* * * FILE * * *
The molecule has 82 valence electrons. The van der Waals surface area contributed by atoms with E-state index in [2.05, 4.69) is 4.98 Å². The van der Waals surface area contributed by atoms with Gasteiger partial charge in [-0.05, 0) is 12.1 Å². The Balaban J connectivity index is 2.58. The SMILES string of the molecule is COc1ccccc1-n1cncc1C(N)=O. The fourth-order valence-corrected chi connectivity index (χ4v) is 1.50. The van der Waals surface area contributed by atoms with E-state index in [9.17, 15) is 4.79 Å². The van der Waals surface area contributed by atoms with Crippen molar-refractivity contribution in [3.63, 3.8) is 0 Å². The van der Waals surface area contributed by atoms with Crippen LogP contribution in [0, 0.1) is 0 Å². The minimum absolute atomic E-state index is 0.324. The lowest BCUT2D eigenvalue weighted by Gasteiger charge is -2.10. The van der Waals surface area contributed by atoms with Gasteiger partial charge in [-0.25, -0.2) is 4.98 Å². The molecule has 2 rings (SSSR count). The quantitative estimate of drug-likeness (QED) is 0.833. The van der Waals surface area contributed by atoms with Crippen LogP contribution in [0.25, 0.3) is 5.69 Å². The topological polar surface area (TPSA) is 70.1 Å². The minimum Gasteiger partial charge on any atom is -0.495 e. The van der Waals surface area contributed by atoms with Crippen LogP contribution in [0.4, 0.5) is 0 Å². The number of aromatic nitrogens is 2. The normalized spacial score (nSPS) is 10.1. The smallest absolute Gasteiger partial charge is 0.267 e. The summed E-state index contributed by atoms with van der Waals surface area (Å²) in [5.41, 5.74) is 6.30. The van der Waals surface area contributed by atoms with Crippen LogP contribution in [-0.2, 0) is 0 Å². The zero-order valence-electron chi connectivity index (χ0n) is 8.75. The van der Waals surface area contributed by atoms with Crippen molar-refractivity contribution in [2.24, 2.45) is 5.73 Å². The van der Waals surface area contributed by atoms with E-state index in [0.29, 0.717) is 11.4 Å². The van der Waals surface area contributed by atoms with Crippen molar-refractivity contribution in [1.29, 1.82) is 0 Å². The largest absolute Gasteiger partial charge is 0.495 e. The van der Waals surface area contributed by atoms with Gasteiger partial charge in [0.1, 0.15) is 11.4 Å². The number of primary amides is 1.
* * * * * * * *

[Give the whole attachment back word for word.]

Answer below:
The molecule has 82 valence electrons. The van der Waals surface area contributed by atoms with E-state index in [2.05, 4.69) is 4.98 Å². The van der Waals surface area contributed by atoms with Gasteiger partial charge in [-0.05, 0) is 12.1 Å². The Balaban J connectivity index is 2.58. The SMILES string of the molecule is COc1ccccc1-n1cncc1C(N)=O. The fourth-order valence-corrected chi connectivity index (χ4v) is 1.50. The van der Waals surface area contributed by atoms with E-state index in [9.17, 15) is 4.79 Å². The van der Waals surface area contributed by atoms with Crippen molar-refractivity contribution in [3.63, 3.8) is 0 Å². The van der Waals surface area contributed by atoms with Crippen LogP contribution in [0, 0.1) is 0 Å². The minimum absolute atomic E-state index is 0.324. The lowest BCUT2D eigenvalue weighted by Gasteiger charge is -2.10. The van der Waals surface area contributed by atoms with Gasteiger partial charge in [-0.25, -0.2) is 4.98 Å². The molecule has 2 rings (SSSR count). The quantitative estimate of drug-likeness (QED) is 0.833. The van der Waals surface area contributed by atoms with Crippen LogP contribution in [0.25, 0.3) is 5.69 Å². The topological polar surface area (TPSA) is 70.1 Å². The minimum Gasteiger partial charge on any atom is -0.495 e. The van der Waals surface area contributed by atoms with Crippen LogP contribution in [0.4, 0.5) is 0 Å². The number of aromatic nitrogens is 2. The normalized spacial score (nSPS) is 10.1. The smallest absolute Gasteiger partial charge is 0.267 e. The summed E-state index contributed by atoms with van der Waals surface area (Å²) in [5.41, 5.74) is 6.30. The van der Waals surface area contributed by atoms with Crippen LogP contribution in [-0.2, 0) is 0 Å². The zero-order valence-electron chi connectivity index (χ0n) is 8.75. The van der Waals surface area contributed by atoms with Crippen molar-refractivity contribution in [2.24, 2.45) is 5.73 Å². The van der Waals surface area contributed by atoms with E-state index in [0.29, 0.717) is 11.4 Å². The van der Waals surface area contributed by atoms with Crippen molar-refractivity contribution in [1.29, 1.82) is 0 Å². The largest absolute Gasteiger partial charge is 0.495 e. The van der Waals surface area contributed by atoms with Gasteiger partial charge in [0.1, 0.15) is 11.4 Å². The number of primary amides is 1.